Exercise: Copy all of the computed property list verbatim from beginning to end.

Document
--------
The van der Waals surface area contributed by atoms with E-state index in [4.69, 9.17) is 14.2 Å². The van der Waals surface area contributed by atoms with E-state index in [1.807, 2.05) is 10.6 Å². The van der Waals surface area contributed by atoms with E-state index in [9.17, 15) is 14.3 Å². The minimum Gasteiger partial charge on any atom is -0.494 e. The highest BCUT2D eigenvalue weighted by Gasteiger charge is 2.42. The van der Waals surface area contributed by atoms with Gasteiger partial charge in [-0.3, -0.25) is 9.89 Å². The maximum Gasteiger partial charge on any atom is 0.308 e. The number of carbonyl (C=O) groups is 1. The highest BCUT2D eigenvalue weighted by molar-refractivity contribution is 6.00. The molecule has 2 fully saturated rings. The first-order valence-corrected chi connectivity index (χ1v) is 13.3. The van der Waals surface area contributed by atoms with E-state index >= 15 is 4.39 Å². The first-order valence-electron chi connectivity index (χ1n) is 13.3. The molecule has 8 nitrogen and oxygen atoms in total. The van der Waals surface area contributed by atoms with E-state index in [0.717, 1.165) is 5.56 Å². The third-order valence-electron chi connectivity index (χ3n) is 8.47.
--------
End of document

The van der Waals surface area contributed by atoms with E-state index in [4.69, 9.17) is 14.2 Å². The van der Waals surface area contributed by atoms with E-state index in [1.807, 2.05) is 10.6 Å². The van der Waals surface area contributed by atoms with E-state index in [9.17, 15) is 14.3 Å². The minimum Gasteiger partial charge on any atom is -0.494 e. The highest BCUT2D eigenvalue weighted by Gasteiger charge is 2.42. The van der Waals surface area contributed by atoms with Gasteiger partial charge in [-0.3, -0.25) is 9.89 Å². The maximum Gasteiger partial charge on any atom is 0.308 e. The number of carbonyl (C=O) groups is 1. The highest BCUT2D eigenvalue weighted by molar-refractivity contribution is 6.00. The molecule has 2 fully saturated rings. The first-order valence-corrected chi connectivity index (χ1v) is 13.3. The van der Waals surface area contributed by atoms with E-state index >= 15 is 4.39 Å². The first-order valence-electron chi connectivity index (χ1n) is 13.3. The molecule has 8 nitrogen and oxygen atoms in total. The van der Waals surface area contributed by atoms with E-state index in [0.717, 1.165) is 5.56 Å². The third-order valence-electron chi connectivity index (χ3n) is 8.47.